Emily laughs when she tells me that the government always pushes for Aboriginal people to become small business owners. “God knows why,” she says. “Small business is so hard, you are a slave to everyone, you work your backside off. The hours are shit, the pay is shit, crazy idea.”
But she did have an idea brewing, on how to support Indigenous communities. Emily’s father-in-law was a chemist of three generations. They had started the first chemist in Broome. Emily was always travelling to remote areas. Going to Arnhem land and the people would say to her… ‘you need to get that really good bush medicine up there, it is so good.’
Everyone thinks someone else’ medicine is better than someone else's. So whenever she was travelling she would always be carrying some bush medicine for others. She began to get worried about borders and bio zones, so her father-in-law began to show her how to mix up basic balms and lotions. It started as trade between the Aboriginal communities on behalf of the old people collecting the medicine people needed. It was time to think about the future of this little endeavour. Emily recognised that nobody wanted to sit at a trade fair in Sydney and talk about their product. So Emily said, ‘right o’, I’ll do the hard end of it but you mob start your own business.’ That’s how Emily likes things to be. “I like Indigenous people to own and control their own stuff,” she shares.
So the plan was that the communities would set up their own businesses. Emily would support them by buying their products, and creating a range of natural skincare products using formulations that had been part of her family for generations. And together they would create some kind of work for the next generation.
Emily has no interest in turning Aboriginal people into ‘white fellas’. She laughs… “I don’t even want to be a white fella. It’s so hard you have to know how to use technology and sit in front of a computer all day. I want to go out fishing and go camping!”
Building a successful natural skincare brand
Rohr Remedy is a family affair. Her sister is great with marketing. Her father-in-law is a chemist, so is brilliant at helping with the formulas. In fact her husband’s family started the first soap factory in WA so they had formulas dating back to the 1890s. Emily's father as a dermatologist is also a huge help, she can run everything by him. Emily is a huge fan of working regionally. Their extracts are done in northern New South Wales. One of their manufacturers is out in the hinterlands of the Gold Coast. She tries to find people that are very passionate about what they do but choose not to live in the main cities.
But beyond the team, what is it about Rohr Remedy that people resonate with?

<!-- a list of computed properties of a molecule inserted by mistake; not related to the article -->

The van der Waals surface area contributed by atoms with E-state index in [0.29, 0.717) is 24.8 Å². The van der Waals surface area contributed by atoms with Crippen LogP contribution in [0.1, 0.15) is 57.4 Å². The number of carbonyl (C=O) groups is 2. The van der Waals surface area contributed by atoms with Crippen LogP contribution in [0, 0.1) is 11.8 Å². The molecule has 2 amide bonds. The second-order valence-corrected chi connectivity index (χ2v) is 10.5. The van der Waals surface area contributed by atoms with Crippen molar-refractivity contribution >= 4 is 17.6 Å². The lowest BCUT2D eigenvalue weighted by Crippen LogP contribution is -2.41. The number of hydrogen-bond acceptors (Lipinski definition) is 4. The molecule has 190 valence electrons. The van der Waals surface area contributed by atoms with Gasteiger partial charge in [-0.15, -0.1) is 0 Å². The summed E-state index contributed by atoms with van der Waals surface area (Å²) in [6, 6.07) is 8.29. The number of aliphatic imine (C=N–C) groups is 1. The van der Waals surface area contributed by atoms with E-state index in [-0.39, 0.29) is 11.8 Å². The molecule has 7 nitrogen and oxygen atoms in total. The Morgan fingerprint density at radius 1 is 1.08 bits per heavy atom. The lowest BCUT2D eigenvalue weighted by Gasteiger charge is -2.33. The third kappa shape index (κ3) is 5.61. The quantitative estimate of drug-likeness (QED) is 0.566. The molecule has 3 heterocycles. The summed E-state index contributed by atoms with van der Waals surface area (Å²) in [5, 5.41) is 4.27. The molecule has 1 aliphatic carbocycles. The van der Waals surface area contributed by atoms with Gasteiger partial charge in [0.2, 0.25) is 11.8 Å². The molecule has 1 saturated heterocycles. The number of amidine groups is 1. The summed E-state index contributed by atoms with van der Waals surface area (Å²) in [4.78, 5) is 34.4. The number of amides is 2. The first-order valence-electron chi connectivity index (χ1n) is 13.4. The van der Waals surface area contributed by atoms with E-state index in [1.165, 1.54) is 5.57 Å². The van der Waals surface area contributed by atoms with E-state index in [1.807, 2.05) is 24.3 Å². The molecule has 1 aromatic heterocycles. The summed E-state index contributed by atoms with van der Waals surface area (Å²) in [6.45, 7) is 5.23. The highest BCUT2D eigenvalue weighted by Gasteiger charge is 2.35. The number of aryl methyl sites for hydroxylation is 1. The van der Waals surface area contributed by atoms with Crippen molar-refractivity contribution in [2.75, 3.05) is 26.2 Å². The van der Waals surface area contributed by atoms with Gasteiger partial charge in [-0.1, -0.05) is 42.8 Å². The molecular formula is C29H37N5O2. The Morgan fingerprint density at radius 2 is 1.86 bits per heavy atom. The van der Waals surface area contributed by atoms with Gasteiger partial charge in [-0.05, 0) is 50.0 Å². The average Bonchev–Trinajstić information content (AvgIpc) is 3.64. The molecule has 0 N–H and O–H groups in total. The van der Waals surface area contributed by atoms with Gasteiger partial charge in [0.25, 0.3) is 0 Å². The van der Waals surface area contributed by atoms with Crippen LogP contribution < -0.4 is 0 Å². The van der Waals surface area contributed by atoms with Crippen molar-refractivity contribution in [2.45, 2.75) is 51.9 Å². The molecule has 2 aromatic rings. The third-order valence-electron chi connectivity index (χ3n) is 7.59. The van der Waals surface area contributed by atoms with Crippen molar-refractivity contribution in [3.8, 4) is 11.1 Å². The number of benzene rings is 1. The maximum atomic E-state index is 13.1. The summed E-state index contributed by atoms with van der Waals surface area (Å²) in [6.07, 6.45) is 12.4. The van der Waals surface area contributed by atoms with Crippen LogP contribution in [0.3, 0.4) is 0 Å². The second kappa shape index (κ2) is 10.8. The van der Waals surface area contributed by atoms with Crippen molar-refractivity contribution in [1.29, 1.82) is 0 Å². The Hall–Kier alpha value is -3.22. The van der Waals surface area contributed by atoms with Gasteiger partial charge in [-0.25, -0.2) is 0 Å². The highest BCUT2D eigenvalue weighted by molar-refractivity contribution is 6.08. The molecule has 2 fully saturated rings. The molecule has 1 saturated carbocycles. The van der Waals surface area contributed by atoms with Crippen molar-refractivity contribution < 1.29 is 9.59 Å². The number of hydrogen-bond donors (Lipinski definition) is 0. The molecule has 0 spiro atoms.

“I believe it is honesty, good products, and a return to classicism, a return to elegant formulations. Everything comes back to the product,” explains Emily.
Emily wants it to feel normal to work with Aboriginal people, and not talked about as if it is some amazing feat. Emily is not here to make political statements, to exploit people’s livelihood or the deep connection she has with the Indigenous community… to sell skincare. That is not the business she is in. It’s quite simply about good quality natural skincare. Full stop.
What does natural beauty mean to Emily?
Emily believes in creating products of incredible quality, that work. It makes her sad to see what is out there in the marketplace, that women are buying, what they are putting on their skin. She believes that change needs to happen. She wants people to wake up and realise that they don’t need these products loaded with stuff. These things are not going to make them happier.
“I love nurturing, I love taking long baths and having something that smells divine. I think women need to do more of that. Take time for themselves and nurture themselves. In fact women need to oil themselves. It’s part of the Indigeous culture. They do put oils on their skin, and keep themselves moisturised and have done so for generations. It was part of a nurturing shared intergenerational experience. I love that part of the world of beauty and I want to see the industry go back to basics, nurturing, caring, honest and pure. Every family had their secret formulas that they passed down. People would make their own make up and the women would share it. This has been lost with the commercialisation of the beauty industry. I would love to see people go back to basics, make their own stuff, get out into the garden and grow things.
To me the future of beauty is a return to the basics.”
What type of natural scent does Emily love?
At Sensoriam, natural scent is our specialty, so we are keen to know what type of natural scent Emily Rohr is drawn to.
“I just love tuli in a fragrance, as well as Kunzea as a base note. Those rich Australian plants that we have. I also love floral ones – Boronia is such a beautiful scent. It reminds me of the Boronia tree outside the outdoor cinema where I live, and as you watch the movie you get this great waft of Boronia. The Australian wildflowers I’m particularly partial to. I love to find a classic scent that I fall in love with and I wear this as my signature scent for two or three years, before discovering something new.”